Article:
Mark your calendars and grab your Post-Its! Ban Har is coming back to Danbury, Connecticut on March 5th and 6th. Currently we are finalizing details and the topic of the workshop. We are hoping to have the Matrix Conference Center again, and we are asking Ban Har to teach the Bar Model Method of problem solving, and other problem solving approaches to teaching.
Last year Ban Har filled the room and sadly we had to close registration for the event. This year we hope to be able to accommodate all that want to attend in a larger room. As soon as we have the event created on our site, we will send out an email blast to prior attendees first to make sure they have a spot., and then the open the registration.
The relevant history to Singapore Mathematics begins in 1965. Prior to 1965 Singapore was a part of Malaysia and was a country stricken with poverty and an almost non-existent economy. On August 9th, 1965, Singapore was expelled from Malaysia by the Parliament of Malaysia to bring about peace to Malaysia and for reasons that would take me too long to write about.
After abruptly gaining independence Singapore found itself faced with a tremendous amount of uncertainties and and with no real national identity. Much of the world even doubted whether Singapore would even be able to survive under these conditions. Singapore had problems with housing, unemployment, education and also a tremendous lack of natural resources.
But Singapore realized that the one natural resource they had was their people. They pulled themselves up by their bootstraps and started the long and difficult journey of finding an identity and creating wealth for their country. They did this very wisely and chose to use their strategic position in the world, and the favorable world economy at the time. They focused on the manufacturing sector. The following industrialization if Singapore transformed the country and due to the resulting production of higher-value goods and subsequent increased revenue a strong service sector also began to develop around the ports of Singapore. Unemployment was all but gone and the country was on its way to economic health and independence.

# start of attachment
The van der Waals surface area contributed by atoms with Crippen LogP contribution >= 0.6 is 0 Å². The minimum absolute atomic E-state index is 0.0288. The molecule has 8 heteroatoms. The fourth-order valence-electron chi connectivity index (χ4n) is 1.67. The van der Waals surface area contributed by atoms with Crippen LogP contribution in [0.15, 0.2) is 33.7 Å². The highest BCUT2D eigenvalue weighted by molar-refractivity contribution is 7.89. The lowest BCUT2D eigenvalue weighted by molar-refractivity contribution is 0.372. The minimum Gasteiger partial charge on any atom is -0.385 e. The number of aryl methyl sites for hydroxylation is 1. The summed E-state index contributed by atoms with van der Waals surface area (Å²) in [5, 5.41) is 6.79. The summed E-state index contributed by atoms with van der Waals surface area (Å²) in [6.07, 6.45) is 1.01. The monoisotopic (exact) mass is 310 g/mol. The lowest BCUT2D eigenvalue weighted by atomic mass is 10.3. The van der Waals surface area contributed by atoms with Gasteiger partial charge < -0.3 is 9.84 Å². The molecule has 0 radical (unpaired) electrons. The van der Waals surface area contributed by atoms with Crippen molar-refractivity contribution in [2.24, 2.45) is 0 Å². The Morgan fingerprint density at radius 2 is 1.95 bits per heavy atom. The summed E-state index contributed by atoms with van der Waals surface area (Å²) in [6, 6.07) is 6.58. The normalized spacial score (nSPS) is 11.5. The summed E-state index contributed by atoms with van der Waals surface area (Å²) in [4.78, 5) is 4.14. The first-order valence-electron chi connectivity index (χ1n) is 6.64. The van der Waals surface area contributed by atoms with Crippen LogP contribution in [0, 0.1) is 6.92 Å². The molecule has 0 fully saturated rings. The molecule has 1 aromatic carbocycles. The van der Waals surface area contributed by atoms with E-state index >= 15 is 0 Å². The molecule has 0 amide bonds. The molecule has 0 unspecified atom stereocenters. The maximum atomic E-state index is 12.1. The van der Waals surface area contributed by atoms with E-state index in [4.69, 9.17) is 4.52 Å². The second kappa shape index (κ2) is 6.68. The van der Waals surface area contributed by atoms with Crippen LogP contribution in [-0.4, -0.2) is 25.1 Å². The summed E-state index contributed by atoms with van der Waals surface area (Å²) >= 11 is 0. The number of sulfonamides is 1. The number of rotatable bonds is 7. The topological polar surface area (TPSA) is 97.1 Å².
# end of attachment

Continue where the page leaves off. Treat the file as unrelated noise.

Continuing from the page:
This brings us to the 1980’s when Singapore decided that if their growth was going to continue, they would have to increase their technology sectors. To do so would require a more highly trained and educated work force and as a result Singapore prioritized building a strong education system. In doing this they knew mathematics would have to be central to the results they wanted to achieve.
Before 1980, Singapore imported all of its mathematics text books and curriculum from other countries. But when Singapore decided to strengthen their education system they knew this would call for a dramatic knew approach to their mathematics instruction. The Curriculum Development Institute of Singapore (CDIS) was established, and one of their main jobs was to develop textbooks for Singapore’s primary and secondary students. The CDIS worked hand in hand with the Ministry of Education (MOE) and together they developed learning goals that focused on problem solving and heuristic model drawing (creating various diagrams to solve complicated and challenging problems). In 1982, the first Singapore math program was created. Marshall Cavendish, the developer of Math Buddies, co-published the text book series with the Ministry of Education.
As a result of their focus, creativity and hard work to provide their children with the best education they could, Singapore enjoyed even greater economical growth and has consistently ranked in the top three nations in the world in studies such as the Trends in International Mathematics and Science Study (TIMSS). They have been in the top three since 1995.
Marshall Cavendish was their at the beginning and continues to the number one publisher in Singapore.
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